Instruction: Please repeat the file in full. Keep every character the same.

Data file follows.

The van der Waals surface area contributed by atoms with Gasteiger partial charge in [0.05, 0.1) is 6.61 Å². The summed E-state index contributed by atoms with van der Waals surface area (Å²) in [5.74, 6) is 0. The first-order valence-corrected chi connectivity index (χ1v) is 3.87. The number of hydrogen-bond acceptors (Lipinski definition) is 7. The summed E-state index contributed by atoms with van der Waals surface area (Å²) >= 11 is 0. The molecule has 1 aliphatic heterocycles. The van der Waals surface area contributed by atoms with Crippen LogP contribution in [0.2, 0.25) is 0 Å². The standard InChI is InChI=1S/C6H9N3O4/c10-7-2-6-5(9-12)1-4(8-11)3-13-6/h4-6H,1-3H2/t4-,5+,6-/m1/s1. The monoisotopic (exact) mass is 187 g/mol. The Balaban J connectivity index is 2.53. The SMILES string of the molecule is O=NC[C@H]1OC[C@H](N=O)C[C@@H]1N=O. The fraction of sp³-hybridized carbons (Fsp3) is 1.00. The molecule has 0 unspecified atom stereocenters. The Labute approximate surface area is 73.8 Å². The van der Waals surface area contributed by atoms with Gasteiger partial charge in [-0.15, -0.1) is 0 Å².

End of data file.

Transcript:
The van der Waals surface area contributed by atoms with Gasteiger partial charge in [0.05, 0.1) is 6.61 Å². The summed E-state index contributed by atoms with van der Waals surface area (Å²) in [5.74, 6) is 0. The first-order valence-corrected chi connectivity index (χ1v) is 3.87. The number of hydrogen-bond acceptors (Lipinski definition) is 7. The summed E-state index contributed by atoms with van der Waals surface area (Å²) >= 11 is 0. The molecule has 1 aliphatic heterocycles. The van der Waals surface area contributed by atoms with Crippen LogP contribution in [0.2, 0.25) is 0 Å². The standard InChI is InChI=1S/C6H9N3O4/c10-7-2-6-5(9-12)1-4(8-11)3-13-6/h4-6H,1-3H2/t4-,5+,6-/m1/s1. The monoisotopic (exact) mass is 187 g/mol. The Balaban J connectivity index is 2.53. The SMILES string of the molecule is O=NC[C@H]1OC[C@H](N=O)C[C@@H]1N=O. The fraction of sp³-hybridized carbons (Fsp3) is 1.00. The molecule has 0 unspecified atom stereocenters. The Labute approximate surface area is 73.8 Å². The van der Waals surface area contributed by atoms with Gasteiger partial charge in [-0.15, -0.1) is 0 Å².